Wednesday, December 2, 2009

Capuano, Coakley or Khazei?

The civil liberties issue is going to be crucial - as will be the issue of whether our Senator is truly, gut-level, on the side of the working people or is just with us on a collection of issues and ways of doing things.

In case you haven't been paying attention lately, let me remind you that we are in the midst of a profound, world-historical economic, social, political and environmental crisis, and for the people it is continuing to get worse. The American people turned out in '08, in what by US standards (but not by world standards) was large numbers, to elect a Democratic President and Congress running on the promise of change. And they are not seeing it. There are many signs that the "Obama voters" are fed up with the entire political process, and with the failure of Obama and the Democratic Congress to deliver, and that they may not turn out in '10 and '12 to vote at all.

See for example:

In Hondouras a few days ago, 70% of the adult population failed to show up at the polls, almost al observers agreed that it was a decisive repudiation of the dictatorship that was running the elections. But few here saw it that way when 70% of the voters of Worcester didn't vote last month in City elections, but the meaning is the same. in District 4 only 8% of the adult population participated in a hotly-contested City Council race.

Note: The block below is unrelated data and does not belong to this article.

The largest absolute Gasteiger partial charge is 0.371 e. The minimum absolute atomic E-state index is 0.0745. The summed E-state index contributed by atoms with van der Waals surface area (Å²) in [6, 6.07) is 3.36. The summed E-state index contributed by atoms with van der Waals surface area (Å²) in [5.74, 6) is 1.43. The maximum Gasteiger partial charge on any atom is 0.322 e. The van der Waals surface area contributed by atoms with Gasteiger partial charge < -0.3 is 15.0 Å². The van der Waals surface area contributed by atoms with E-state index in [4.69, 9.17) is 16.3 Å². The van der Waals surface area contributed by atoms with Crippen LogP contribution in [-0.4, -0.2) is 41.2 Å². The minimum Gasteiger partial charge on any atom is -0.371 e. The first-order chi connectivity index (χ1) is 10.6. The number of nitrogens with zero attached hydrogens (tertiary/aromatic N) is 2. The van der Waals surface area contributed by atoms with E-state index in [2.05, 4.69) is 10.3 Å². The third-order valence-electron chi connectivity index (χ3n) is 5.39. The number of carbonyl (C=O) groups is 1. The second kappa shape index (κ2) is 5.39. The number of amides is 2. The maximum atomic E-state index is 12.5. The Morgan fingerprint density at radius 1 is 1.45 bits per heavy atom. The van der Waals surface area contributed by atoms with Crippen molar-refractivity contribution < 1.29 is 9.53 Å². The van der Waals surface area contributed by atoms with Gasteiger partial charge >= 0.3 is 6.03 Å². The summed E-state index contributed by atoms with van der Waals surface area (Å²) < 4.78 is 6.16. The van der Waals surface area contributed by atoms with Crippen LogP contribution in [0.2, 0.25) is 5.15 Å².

I've been at a lot of doors and in a lot of living rooms recently, talking to people about politics, government and their lives. I couldn't get many out to vote, but I can tell you they are paying attention, and they are getting angrier and more desperate. People stay home as a vote of no confidence - a massive, ongoing vote of no confidence in our whole electoral system, one that has been going on for generations, but no one is paying attention. People are very clear about that. If you doubt it, go out and ask them!

The only thing that can save the Democrats - and perhaps our democracy itself, such as it is - in '10 and '12 will be people taking to the streets and taking other direct action to demand the change we voted for in '08; and then only if the Democratic representatives, the President and the Democratic governors respond to that pressure - and take credit for that - the way Roosevelt did!

And it's going to happen. (The street heat, that is.) The pot is coming to a boil.

The question to ask about the Senator we nominate is: does he or she get it? Will he or she be on the side of the people in the crunch? Or will they side with the "law and order first" crowd and support the impulse to beat the people back with clubs and gas, injunctions, jails and detention camps?

Any sign of anti-union bias is a warning flag. The unions, such as they are, are the only organized voice the working people have right now, and their support for the Democratic Party is critical to our future.

I think Capuano gets this. My best guess is that at a gut level he is - and will be - on the side of the people, the side of democracy.

I have doubts about Khazei, and serious doubts about Coakley.

Ask about Martha: where would she have stood on the Flint sitdown strike, or the civil disobedience of the Civil Rights Movement?

Where would she have stood on Sept. 6, 1774, when 4,722 militia members from 37 towns gathered in the streets of Worcester and stopped the courts from meeting?

If - or rather when - she is forced to choose between the law and the people, between the law and democracy, what does her record show about where she would stand?
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